Compared to the earlier Panther cupolas, the Pz.Kpfw. Panther Ausf.F tank’s cast cupola was lower in height and, as a result, presented a smaller target. It featured seven slots for easily replaceable watertight and bullet resistant periscopes. A traversable ring was mounted internally at the top of the cupola, where a V-shaped rangefinder, scissor telescope, FG 1250 infrared night vision device (of which can be screwed on easily), and an anti-aircraft machine gun mount could be mounted. Internally, a cupola azimuth indicator was located near the bottom of the cupola. The azimuth indicator showed the commander and the gunner the relative position of the turret to the hull and consisted of a “clock dial drive”, comprised of ring connected via a gear train to the turret.
The Pz.Kpfw. Panther Ausf.F featured overall improved armor on the turret and even the hull (although to a lesser extent) compared to previous Panthers. The armor plates were made from E22 alloy. Armor plates that ranged from 16-30mm thick had a Brinell hardness of 309 to 353, 278-324 for 35-50mm plates, and 265-309 for 55-80mm plates. Armor plate thickness were allowed to deviate 0% to 5% from the intended specifications. The cast armor portions were made from alloy ‘B’ and had a Brinell hardness of 220 to 336. Brinell scale is a standardized method of characterizing the hardness of a certain material.
Drawing of a production series Schmalturm for the Pz.Kpfw. Panther Ausf.F. Both the telescopic and periscopic gun sights are drawn. Source: Panzer Tracts
The frontal turret armor plate thickness consisted of 120mm at 20 degrees, 60mm on the sides and rear at 25 degrees, 40mm flat on the roof, and 150mm of cast armor on the ‘Saukopf’ (English: pig’s head) style mantlet. The hull’s armor was largely the same as the Ausf.G, with the differences lying on the hull’s roof. With the hull’s armor being entirely made out of armor plating, the frontal upper glacis plate consisted of 80mm thick plate at 55 degrees, 50mm at 55 degrees for the frontal lower glacis, 50mm at 29 degrees for the upper side hull, 40mm vertically flat for the lower side hull, 40mm at 30 degrees at the rear, 40-25mm horizontally flat for the hull roof (compared to the Ausf.G’s 40-16mm), 16mm horizontally flat on the engine deck, 16mm horizontally flat on the panniers (plate protecting the bottom of the hull superstructure overhang above the tracks), 25mm flat at the frontward belly, and 16mm horizontally flat at the rearward belly.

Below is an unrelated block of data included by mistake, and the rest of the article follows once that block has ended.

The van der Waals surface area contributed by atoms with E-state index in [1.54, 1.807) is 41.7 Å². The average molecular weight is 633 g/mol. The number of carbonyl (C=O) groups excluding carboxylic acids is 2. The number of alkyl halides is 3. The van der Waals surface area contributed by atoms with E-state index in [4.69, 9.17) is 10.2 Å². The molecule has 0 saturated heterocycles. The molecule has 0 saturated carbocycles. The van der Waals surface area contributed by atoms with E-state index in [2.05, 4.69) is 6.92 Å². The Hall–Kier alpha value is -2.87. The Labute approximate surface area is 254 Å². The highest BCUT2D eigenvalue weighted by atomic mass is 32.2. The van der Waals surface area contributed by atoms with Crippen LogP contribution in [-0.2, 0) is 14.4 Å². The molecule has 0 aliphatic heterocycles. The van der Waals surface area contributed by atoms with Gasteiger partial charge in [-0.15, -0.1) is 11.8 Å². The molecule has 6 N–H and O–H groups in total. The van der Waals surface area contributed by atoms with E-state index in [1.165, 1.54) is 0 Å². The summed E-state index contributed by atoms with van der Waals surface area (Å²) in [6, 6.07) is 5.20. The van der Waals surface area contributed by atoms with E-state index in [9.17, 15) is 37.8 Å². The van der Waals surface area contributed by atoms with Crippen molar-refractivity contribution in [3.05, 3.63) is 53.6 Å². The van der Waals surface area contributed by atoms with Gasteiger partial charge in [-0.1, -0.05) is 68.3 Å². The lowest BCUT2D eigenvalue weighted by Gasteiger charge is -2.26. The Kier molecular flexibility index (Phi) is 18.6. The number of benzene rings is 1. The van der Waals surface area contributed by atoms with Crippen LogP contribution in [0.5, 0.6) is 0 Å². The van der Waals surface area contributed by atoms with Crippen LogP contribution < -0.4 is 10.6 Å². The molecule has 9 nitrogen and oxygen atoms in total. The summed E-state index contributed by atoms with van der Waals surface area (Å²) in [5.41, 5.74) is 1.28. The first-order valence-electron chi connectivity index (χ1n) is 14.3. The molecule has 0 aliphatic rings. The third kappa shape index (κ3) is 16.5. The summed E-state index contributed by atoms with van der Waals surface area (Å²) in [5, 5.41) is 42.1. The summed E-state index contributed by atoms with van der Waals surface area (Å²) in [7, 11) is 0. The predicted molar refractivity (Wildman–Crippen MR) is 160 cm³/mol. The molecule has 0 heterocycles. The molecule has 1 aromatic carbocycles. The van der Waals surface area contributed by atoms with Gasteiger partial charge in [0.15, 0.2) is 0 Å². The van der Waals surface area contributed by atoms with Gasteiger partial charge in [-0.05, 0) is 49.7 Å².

An alternative or replacement Schmalturm design dating back to September 30, 1944 from Daimler-Benz for the Pz.Kpfw. Panther Ausf.F shows it with 100mm thick frontal armor, 50mm thick sides and rear, and 30mm thick turret roof. It also lacks a periscopic gun sight and has a telescopic gun sight. Source: Panzer Tracts
The Pz.Kpfw. Panther Ausf.F was equipped with a Nahverteidigungswaffe (English: close defense weapon). The Nahverteidigungswaffe consisted of a circular plate bolted down with a 92mm launch tube angled at 39 degrees. It primarily fired Schnellnebelkerze 39 (English: ‘quick smokescreen’) smoke candles for concealment.
Drawings of the Nahverteidigungswaffe as shown in Panther and Tiger II manuals. Source: custermen.net
The new ventilator’s position for the fighting compartment made it more economic in armor parts. The ventilator was now mounted on the right front of the turret reinforcement ring and the ventilator’s fan also saw use as an extractor of fumes from firing the gun. Greater efficiency was gained by swapping the flexible ducting from the previous Panthers with a thin metal tubing.
The Panzerkampfwagen Panther Ausf.F tank’s main armament consisted of the 7.5cm Kw.K.44/1 L/70 developed by Skodawerke of Pilsen, Protektorat Böhmen und Mähren (English: ‘Protectorate of Bohemia and Moravia’) (German-occupied Czechoslovakia), with the assistance of Krupp. The gun was essentially a 7.5cm Kw.K.42 L/70, but modified to be more compact by placing the buffer and recuperator below the gun instead of either side as on the 7.5cm Kw.K.42 L/70. The gun cradle was now welded and the air compressor set for the fume extractor was now replaced by an air pump cylinder by surrounding the recuperator with a single additional cylinder. The air pump cylinder activated once 420mm of recoil was reached. The muzzle brake was removed which caused the recoil force to increase from 12 to 18 tonnes, however, this omission was probably necessary to reach the 420mm of recoil. Few early 7.5cm Kw.K.44/1 L/70s were fitted with muzzle brakes and an example can be seen on the first Versuchs-Schmalturm. The Kw.K.44/1 weighed 1920 kg and had a muzzle kinetic energy of 285 tonnes.